Stepping through this last opening brings you to the entrance to our Rowcliffe Forest Garden Labyrinth, a large 11-circuit Chartes labyrinth. It lies just out of sight to the right of the opening, which I think makes this portal the most enticing of all.

Plus, the labyrinth is tucked up against the edge of our main forest, so walking the circuitous path provides an added side-benefit of breathing the health emanating from the trees.

Our paradise beckons with irresistible enticements. Sometimes, I have to pinch myself to figure out I’m not dreaming.

This morning, the trees are silent in the calm, moist summer air. Out our open windows and doors I hear the mesmerizing music of the pond waterfall, singing birds, and chirping insects. Most importantly, that is all I hear. There is no sound of traffic. No planes, trains, or automobiles.

Mornings like this are priceless.

It’s not that we are immune to the sounds of mechanization. We do experience the occasional passing of small planes. Warm weekends might offer up the roar of a passing train of motorcycles buzzing along County N toward the El Paso Bar and Grill. The neighboring fields get plowed, planted, and harvested by large farm tractors as the season dictates.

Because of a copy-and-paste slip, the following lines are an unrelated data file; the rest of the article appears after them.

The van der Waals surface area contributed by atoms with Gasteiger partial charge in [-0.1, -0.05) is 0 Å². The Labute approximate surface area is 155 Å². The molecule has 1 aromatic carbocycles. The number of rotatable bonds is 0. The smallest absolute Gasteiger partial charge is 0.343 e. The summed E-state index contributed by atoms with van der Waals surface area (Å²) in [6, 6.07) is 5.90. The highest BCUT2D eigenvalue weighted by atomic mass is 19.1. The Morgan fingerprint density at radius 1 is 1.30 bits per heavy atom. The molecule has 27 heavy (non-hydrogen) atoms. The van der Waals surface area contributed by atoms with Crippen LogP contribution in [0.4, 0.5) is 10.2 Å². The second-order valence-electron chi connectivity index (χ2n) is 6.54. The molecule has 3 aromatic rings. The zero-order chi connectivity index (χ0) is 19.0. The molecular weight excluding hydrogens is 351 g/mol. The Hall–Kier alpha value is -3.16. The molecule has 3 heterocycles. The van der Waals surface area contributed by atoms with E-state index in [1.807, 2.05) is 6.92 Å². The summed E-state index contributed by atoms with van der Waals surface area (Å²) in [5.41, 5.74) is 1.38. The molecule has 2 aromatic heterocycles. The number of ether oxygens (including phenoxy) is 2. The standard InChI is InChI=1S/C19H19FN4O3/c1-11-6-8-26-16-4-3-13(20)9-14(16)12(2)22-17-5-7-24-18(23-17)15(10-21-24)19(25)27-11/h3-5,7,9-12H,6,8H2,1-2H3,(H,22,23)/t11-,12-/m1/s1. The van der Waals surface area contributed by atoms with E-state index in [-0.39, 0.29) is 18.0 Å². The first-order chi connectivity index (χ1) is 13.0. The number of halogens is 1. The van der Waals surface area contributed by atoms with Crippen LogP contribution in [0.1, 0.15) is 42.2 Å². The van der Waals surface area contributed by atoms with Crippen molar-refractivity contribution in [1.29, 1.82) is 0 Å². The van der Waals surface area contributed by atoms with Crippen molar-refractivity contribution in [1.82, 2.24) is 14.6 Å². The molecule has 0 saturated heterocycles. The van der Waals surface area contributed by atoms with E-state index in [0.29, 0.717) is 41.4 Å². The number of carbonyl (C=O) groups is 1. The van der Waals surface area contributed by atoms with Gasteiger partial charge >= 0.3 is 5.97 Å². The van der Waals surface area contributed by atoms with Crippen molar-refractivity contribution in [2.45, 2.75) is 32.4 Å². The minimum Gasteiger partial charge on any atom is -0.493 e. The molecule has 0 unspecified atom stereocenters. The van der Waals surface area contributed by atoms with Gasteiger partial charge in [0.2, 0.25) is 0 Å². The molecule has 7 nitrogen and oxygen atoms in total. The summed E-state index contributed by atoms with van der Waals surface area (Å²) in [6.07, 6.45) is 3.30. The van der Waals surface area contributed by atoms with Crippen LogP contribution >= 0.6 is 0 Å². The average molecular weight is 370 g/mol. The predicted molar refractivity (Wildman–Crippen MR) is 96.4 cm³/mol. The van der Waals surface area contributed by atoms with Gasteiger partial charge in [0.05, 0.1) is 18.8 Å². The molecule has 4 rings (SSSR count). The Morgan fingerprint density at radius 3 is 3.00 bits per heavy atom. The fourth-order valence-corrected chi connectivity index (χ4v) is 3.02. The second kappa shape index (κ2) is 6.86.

Finally, if it’s not the neighbors, it’s our own doing to be shattering the bucolic ambiance with the droning whine of small gas engines with a trimmer, chainsaw, or lawn mower.

It’s a necessary evil of creating and maintaining the inviting portals that grace our little nook in the beautiful countryside of western Wisconsin.